An expert panel was convened to explore the use of adaptive implementation in the TMDL program, following a 2001 National Research Council report recommendation. This paper summarizes the panel's report suggesting an adaptive implementation process for water quality management. In current
practice, what the panel calls standard implementation, a plan for reducing pollutant loads to meet water quality standards, is established when a TMDL is completed, and that TMDL and plan are not intentionally revisited. Adaptive implementation (AI) by contrast means that the TMDL and the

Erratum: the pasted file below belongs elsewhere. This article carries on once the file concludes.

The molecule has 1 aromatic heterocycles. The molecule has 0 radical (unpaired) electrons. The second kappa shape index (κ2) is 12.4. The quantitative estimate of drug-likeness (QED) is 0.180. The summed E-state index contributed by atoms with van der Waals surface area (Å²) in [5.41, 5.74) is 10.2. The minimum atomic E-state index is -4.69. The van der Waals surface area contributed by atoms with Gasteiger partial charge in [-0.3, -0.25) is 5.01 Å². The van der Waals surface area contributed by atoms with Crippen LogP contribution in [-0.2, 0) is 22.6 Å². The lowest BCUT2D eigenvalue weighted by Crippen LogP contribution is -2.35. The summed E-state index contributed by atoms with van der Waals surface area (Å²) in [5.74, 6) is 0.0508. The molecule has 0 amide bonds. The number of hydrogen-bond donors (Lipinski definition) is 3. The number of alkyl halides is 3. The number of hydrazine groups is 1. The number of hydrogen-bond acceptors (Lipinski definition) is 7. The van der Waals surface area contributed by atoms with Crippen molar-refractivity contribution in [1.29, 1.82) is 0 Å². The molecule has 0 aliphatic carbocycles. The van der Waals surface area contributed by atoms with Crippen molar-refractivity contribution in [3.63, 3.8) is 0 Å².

implementation plan are continually updated and revised based on an intentional and well-resourced process to secure new information to reduce technical uncertainties. This paper identifies situations warranting an adaptive implementation approach, describes in concept adaptive implementation,
and identifies key regulatory and technical challenges.
Water Practice™ publishes peer-reviewed articles and reports focusing on applied water studies. Topics include monitoring, facility operations and maintenance, management, policy, and other issues of interest and concern to water practitioners. The Journal publishes on a monthly to bi-monthly basis and is available online only.